Whatever you may think of the FBI’s investigation into Hillary Clinton’s deleted emails, here’s the question: how will we feel the impact of having watched the next (likely) president look straight into the camera...and consciously lie?
I tried hard to put that nicer and more southern, but the bare truth is that she said things she knew were false.
This hit me hard because I made the mistake of letting two grandchildren stay up late and watch the news with us on vacation. I could see the shock in their disillusioned faces as the camera switched back and forth between Clinton’s assertions--and the actual facts. Oh, the questions that followed.
What I”m really wondering, though, is how this will filter into our psyches--yours and mine.
Will there be this dark little voice growing louder in the back of our heads that points out our personal advantage at the expense of what is true or right? So maybe we just don’t admit the flaws in the contract. Or we somehow end up with stuff in our cart that the guy forgot to charge us for. Or perhaps we keep the relationship afloat long after we know we can’t marry the person.
Does it matter all that much if I say and do what is true here?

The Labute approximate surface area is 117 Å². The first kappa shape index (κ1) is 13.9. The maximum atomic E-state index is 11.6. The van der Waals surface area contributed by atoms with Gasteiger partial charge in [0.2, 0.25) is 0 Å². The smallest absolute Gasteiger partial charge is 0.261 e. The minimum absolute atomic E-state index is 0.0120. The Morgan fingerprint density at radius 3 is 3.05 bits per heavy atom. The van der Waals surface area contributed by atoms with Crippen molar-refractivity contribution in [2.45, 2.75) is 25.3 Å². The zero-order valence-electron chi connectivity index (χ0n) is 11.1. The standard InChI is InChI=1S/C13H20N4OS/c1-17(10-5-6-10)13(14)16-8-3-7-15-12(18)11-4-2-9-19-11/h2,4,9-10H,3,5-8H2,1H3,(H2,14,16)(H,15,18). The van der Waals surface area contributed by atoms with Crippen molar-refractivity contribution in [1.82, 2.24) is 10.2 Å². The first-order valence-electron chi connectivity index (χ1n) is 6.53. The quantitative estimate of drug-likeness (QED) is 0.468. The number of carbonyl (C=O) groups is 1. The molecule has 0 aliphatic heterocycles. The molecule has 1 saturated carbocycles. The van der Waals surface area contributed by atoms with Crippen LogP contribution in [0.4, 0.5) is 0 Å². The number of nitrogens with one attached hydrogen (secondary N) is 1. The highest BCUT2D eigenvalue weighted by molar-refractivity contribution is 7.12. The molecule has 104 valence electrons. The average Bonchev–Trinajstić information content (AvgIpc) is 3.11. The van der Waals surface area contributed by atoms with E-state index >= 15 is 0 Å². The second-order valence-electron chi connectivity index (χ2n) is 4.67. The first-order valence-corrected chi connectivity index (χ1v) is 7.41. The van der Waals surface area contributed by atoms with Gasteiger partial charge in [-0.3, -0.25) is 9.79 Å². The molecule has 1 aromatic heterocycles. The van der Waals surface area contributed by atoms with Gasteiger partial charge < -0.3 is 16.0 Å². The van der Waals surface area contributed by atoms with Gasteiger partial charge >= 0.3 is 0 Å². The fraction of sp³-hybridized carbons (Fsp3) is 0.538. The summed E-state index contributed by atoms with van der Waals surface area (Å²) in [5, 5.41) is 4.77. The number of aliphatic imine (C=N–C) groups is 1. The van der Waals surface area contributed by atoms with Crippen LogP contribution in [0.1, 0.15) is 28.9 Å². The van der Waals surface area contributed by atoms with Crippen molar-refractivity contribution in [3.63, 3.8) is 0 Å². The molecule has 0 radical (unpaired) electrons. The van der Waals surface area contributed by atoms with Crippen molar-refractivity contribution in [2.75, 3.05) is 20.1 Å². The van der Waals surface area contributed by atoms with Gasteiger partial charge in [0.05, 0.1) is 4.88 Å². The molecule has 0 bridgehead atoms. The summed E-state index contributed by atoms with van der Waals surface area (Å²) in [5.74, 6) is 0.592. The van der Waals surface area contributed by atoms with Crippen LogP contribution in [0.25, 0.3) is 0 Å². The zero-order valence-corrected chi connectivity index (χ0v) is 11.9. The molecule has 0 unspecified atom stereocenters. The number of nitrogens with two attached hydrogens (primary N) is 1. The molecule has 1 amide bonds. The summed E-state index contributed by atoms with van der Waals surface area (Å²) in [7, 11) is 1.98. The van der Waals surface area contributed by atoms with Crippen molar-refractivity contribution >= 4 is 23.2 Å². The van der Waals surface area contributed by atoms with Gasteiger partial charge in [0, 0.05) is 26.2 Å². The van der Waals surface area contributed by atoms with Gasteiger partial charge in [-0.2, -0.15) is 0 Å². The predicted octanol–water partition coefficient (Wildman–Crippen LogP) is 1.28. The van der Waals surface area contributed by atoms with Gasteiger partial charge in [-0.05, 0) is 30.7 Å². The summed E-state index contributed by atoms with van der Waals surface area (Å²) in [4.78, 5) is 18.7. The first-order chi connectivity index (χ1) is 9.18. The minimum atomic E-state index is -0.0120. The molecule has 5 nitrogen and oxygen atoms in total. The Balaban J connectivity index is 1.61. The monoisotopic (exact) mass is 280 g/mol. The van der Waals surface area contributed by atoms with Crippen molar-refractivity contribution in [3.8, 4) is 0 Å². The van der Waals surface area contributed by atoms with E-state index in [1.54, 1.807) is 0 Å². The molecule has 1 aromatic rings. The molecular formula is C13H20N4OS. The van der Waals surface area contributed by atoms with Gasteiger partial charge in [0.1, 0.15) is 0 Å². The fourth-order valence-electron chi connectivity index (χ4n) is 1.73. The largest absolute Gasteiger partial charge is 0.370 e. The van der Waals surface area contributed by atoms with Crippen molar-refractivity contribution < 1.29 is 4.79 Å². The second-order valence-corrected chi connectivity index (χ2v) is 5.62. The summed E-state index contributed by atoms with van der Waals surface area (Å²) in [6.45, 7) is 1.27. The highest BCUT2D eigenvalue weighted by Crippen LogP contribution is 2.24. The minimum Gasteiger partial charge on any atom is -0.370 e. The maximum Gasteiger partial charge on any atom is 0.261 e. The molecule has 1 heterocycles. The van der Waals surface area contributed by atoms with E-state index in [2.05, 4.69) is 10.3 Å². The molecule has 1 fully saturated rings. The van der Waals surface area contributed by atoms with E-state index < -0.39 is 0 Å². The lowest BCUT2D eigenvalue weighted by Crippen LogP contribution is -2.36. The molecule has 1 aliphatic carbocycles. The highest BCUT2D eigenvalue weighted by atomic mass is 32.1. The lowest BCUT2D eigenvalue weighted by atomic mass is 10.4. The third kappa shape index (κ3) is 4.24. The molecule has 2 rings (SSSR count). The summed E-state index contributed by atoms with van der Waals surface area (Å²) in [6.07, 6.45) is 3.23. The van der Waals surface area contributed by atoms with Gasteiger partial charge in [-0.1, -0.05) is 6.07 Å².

Like who tells the truth any more, really?
I don’t know about you, but I can feel a growing temptation to fudge things. I”m having to consciously think to myself, “Okay, Paula, state this upfront, just like it is, and let the chips fall where they may.”
I think often of Isaiah’s poetic words, “Truth has stumbled in the streets.” It’s just harder now to tell the truth. Harder, but more necessary.
I noted WSJ's Peggy Noonan's comment three days after the FBI announced its findings and it’s worth repeating here what she said:
Anything that increases public cynicism....is, at this point, a very particular and damaging sin. It spreads an air of social defeatism. It saps the civic will. It makes earnest and trusting people feel like dopes and dupes. It makes trusting parents look clueless to their children.
As Christians, we are a peculiar people following a God who took on our flesh and claimed to be the very embodiment of truth. Truth, as in telling the truth and doing what is true, is serious stuff for Christians. It has to be. No matter what is happening around us.
You may be wondering what on earth I said to saucer-eyed grandchildren as they watched a major public figure lie on national television.
As I stalled for time, strangely enough, Augustine came to mind. He lived in the decline of the once-great Roman empire. “Well, you know,” I said, paraphrasing his words, “Christians don’t put their faith in human leaders, in the City of Man. And you just saw the reason why. We are a people with our eyes set on the City of God.”
And between here and there, we tell the truth, even if it costs us, because we follow a Living God who is truly the King of all. To Whom we will give an account.